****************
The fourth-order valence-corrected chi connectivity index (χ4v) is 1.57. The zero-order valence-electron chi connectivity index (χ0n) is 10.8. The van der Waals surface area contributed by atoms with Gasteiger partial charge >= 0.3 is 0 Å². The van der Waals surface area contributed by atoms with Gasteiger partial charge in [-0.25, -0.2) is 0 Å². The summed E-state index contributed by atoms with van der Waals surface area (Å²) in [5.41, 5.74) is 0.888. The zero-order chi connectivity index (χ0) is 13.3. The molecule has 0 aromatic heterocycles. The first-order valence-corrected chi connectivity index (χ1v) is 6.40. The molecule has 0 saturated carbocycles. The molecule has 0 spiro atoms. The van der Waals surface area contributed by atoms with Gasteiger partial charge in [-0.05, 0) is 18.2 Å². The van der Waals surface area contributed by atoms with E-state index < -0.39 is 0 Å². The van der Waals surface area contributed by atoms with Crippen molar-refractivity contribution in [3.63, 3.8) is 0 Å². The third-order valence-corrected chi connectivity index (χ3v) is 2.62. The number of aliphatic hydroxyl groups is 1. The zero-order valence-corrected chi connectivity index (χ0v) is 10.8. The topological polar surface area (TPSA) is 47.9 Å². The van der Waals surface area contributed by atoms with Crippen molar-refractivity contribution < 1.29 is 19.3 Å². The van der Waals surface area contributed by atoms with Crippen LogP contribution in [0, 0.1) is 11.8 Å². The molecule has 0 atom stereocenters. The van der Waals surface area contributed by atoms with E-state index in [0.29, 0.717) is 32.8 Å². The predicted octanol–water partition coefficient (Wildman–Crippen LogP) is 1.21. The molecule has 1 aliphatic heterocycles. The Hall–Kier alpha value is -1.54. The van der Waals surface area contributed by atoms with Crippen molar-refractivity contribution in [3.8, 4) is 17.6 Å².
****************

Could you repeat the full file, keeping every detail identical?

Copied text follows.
The fourth-order valence-corrected chi connectivity index (χ4v) is 1.57. The zero-order valence-electron chi connectivity index (χ0n) is 10.8. The van der Waals surface area contributed by atoms with Gasteiger partial charge >= 0.3 is 0 Å². The van der Waals surface area contributed by atoms with Gasteiger partial charge in [-0.25, -0.2) is 0 Å². The summed E-state index contributed by atoms with van der Waals surface area (Å²) in [5.41, 5.74) is 0.888. The zero-order chi connectivity index (χ0) is 13.3. The molecule has 0 aromatic heterocycles. The first-order valence-corrected chi connectivity index (χ1v) is 6.40. The molecule has 0 saturated carbocycles. The molecule has 0 spiro atoms. The van der Waals surface area contributed by atoms with Gasteiger partial charge in [-0.05, 0) is 18.2 Å². The van der Waals surface area contributed by atoms with E-state index < -0.39 is 0 Å². The van der Waals surface area contributed by atoms with Crippen molar-refractivity contribution in [3.63, 3.8) is 0 Å². The third-order valence-corrected chi connectivity index (χ3v) is 2.62. The number of aliphatic hydroxyl groups is 1. The zero-order valence-corrected chi connectivity index (χ0v) is 10.8. The topological polar surface area (TPSA) is 47.9 Å². The van der Waals surface area contributed by atoms with Crippen molar-refractivity contribution < 1.29 is 19.3 Å². The van der Waals surface area contributed by atoms with Crippen LogP contribution in [0, 0.1) is 11.8 Å². The molecule has 0 atom stereocenters. The van der Waals surface area contributed by atoms with E-state index in [0.29, 0.717) is 32.8 Å². The predicted octanol–water partition coefficient (Wildman–Crippen LogP) is 1.21. The molecule has 1 aliphatic heterocycles. The Hall–Kier alpha value is -1.54. The van der Waals surface area contributed by atoms with Crippen molar-refractivity contribution in [3.8, 4) is 17.6 Å².